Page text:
Today's science too often reduces cause and effect to single factor relationships, with little or no consideration for their context. So single genes, or in agriculture, single bugs cause disease, and we believe we can fix it by just addressing the cause.
Understanding interactions, even just between pairs of factors, is often a daunting challenge, and it's often unworldly when it comes to the real complexity of multiple interacting factors. We write all the time here on MT about the overly simplistic single-gene view of the world. It ignores genes in context, interacting with other genes, but also within a body living in and responding to the environment.
So, let's consider the asthma epidemic that began in the 1980s. Hundreds of millions of dollars, if not more, have been spent on searching for the gene/s for asthma. But why? Clearly something environmental caused the epidemic, not genes. But the high-tech search was on for genes for disease, a huge part of how this problem was framed. With, we might add, little success. (The epistemological problems with the environmental epidemiology of the problem are another story -- results have been all over the map, with the epidemic blamed on breast feeding and bottle feeding, hyper cleanliness and cockroaches and air pollution, and many more.)
The same drill-down approach was taken to agricultural pests and weeds. It seems to be at the root, for better or worse, of how science is done in our time, often with a technology-first approach. Build pesticides and herbicide-resistance right into the plant, problem solved. The consequences of this approach include, as was predicted by many, herbicide-resistant "superweeds" and pesticide-resistant insects, leading now to the return to the more toxic poisons that preceded high-tech, GM approaches to these problems.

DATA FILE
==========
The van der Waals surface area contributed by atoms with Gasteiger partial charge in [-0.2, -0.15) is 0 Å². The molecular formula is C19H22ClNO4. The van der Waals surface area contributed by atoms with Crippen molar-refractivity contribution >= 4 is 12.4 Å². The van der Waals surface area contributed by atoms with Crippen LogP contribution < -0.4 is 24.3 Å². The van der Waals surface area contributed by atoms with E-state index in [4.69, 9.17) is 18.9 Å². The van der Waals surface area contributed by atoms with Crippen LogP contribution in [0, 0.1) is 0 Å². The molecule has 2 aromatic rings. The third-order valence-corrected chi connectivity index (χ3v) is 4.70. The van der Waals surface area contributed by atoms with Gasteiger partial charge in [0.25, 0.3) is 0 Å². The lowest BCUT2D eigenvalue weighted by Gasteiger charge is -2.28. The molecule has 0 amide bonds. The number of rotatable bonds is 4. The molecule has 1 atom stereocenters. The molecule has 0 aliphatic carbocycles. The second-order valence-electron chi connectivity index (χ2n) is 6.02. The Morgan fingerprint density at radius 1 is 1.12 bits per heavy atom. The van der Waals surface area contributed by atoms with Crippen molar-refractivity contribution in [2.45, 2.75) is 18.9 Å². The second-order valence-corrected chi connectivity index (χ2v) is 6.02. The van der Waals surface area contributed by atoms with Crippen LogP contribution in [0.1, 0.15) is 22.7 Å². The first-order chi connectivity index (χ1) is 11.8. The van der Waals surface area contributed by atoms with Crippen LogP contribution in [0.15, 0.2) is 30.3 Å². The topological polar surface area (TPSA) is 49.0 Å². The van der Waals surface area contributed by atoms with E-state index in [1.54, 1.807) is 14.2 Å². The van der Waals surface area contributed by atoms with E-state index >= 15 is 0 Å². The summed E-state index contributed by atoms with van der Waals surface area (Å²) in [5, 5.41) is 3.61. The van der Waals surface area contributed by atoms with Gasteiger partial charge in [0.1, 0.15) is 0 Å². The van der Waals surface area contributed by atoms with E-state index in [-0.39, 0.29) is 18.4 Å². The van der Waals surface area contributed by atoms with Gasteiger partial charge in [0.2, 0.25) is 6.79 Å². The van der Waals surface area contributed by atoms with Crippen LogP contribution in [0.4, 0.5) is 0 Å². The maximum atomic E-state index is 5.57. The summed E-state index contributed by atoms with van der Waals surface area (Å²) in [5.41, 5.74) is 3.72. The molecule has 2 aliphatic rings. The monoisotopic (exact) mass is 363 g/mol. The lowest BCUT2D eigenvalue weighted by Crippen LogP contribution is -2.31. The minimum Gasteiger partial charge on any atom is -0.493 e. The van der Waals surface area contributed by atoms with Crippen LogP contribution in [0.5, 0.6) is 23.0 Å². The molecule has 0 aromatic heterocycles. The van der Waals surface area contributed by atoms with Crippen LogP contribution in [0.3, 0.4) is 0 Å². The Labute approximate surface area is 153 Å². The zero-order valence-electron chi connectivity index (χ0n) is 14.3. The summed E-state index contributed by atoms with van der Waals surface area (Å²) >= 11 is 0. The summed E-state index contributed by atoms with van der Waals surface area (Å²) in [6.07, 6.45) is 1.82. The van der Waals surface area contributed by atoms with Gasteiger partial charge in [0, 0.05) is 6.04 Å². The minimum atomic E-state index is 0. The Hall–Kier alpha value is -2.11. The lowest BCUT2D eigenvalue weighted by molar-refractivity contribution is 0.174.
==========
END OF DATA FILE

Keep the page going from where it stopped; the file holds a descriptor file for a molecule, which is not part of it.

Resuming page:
Liebman reminds us that the results of perturbing an ecosystem can be unpredictable. Indeed, they can often only be understood after the fact. But, there are examples of integrated pest management that take advantage of relationships within existing ecosystems, and that have fewer destructive effects on the system than do toxic chemicals or genetically modified organisms.
An example that Liebman uses is integrated management of the weed, Striga hermonthica, stem borers and maize. Stem borers attack maize and sorghum in many regions of Africa, substantially reducing crop yields. The parasitic weed, Striga hermonthica, also causes major crop losses throughout Africa. It's particularly a problem in poor soils, and is hard to control with herbicides.
|Khan Z R et al. J. Exp. Bot. 2010;61:4185-4196|
Push-pull technologies exploit interrelationships between plants and pests, potentially controlling weeds and insects both. In the case of Striga and stem borers, Zhan et al. report the successful use of push-pull techniques to control both. Stem borer moths are repelled by Desmodium, which is planted between the crop rows, and emits unattractive, push volatiles, and they are attracted by Napier grass, which emits appealing, pull chemicals, and that also happen to be sticky. The moths stick to the plants, are immobilized and die. Further, chemicals emitted by the roots of the Desmodium, the push plant, prevent attachment of Striga to the maize roots, so the weed can't grow.